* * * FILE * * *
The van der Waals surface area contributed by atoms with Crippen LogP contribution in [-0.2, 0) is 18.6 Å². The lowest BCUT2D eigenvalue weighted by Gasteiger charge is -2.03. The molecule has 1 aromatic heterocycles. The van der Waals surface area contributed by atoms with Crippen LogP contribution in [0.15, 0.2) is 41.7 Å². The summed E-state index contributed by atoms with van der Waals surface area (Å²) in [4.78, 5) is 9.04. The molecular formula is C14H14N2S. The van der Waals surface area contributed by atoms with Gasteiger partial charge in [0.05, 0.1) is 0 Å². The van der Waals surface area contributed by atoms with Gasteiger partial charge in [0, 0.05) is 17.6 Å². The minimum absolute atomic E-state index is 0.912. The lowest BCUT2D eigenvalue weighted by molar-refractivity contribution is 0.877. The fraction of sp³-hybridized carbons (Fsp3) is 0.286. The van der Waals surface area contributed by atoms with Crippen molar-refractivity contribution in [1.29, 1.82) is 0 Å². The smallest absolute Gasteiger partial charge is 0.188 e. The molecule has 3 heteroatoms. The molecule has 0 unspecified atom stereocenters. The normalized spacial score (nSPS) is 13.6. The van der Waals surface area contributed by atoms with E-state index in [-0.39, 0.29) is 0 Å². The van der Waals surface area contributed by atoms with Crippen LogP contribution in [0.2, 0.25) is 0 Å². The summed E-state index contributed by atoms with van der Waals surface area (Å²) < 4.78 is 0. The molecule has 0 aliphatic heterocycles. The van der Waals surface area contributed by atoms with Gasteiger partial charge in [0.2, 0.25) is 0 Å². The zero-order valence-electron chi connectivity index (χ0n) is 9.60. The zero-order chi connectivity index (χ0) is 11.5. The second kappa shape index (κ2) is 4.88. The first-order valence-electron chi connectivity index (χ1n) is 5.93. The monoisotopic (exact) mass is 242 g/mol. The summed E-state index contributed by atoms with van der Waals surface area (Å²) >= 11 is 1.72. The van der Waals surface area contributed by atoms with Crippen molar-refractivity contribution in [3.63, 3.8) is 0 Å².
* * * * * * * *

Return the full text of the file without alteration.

The van der Waals surface area contributed by atoms with Crippen LogP contribution in [-0.2, 0) is 18.6 Å². The lowest BCUT2D eigenvalue weighted by Gasteiger charge is -2.03. The molecule has 1 aromatic heterocycles. The van der Waals surface area contributed by atoms with Crippen LogP contribution in [0.15, 0.2) is 41.7 Å². The summed E-state index contributed by atoms with van der Waals surface area (Å²) in [4.78, 5) is 9.04. The molecular formula is C14H14N2S. The van der Waals surface area contributed by atoms with Gasteiger partial charge in [0.05, 0.1) is 0 Å². The van der Waals surface area contributed by atoms with Gasteiger partial charge in [0, 0.05) is 17.6 Å². The minimum absolute atomic E-state index is 0.912. The lowest BCUT2D eigenvalue weighted by molar-refractivity contribution is 0.877. The fraction of sp³-hybridized carbons (Fsp3) is 0.286. The van der Waals surface area contributed by atoms with Crippen molar-refractivity contribution in [1.29, 1.82) is 0 Å². The smallest absolute Gasteiger partial charge is 0.188 e. The molecule has 3 heteroatoms. The molecule has 0 unspecified atom stereocenters. The normalized spacial score (nSPS) is 13.6. The van der Waals surface area contributed by atoms with E-state index in [-0.39, 0.29) is 0 Å². The van der Waals surface area contributed by atoms with Crippen LogP contribution in [0.2, 0.25) is 0 Å². The summed E-state index contributed by atoms with van der Waals surface area (Å²) < 4.78 is 0. The molecule has 0 aliphatic heterocycles. The van der Waals surface area contributed by atoms with Gasteiger partial charge in [0.2, 0.25) is 0 Å². The zero-order valence-electron chi connectivity index (χ0n) is 9.60. The zero-order chi connectivity index (χ0) is 11.5. The second kappa shape index (κ2) is 4.88. The first-order valence-electron chi connectivity index (χ1n) is 5.93. The monoisotopic (exact) mass is 242 g/mol. The summed E-state index contributed by atoms with van der Waals surface area (Å²) >= 11 is 1.72. The van der Waals surface area contributed by atoms with Crippen molar-refractivity contribution in [3.63, 3.8) is 0 Å².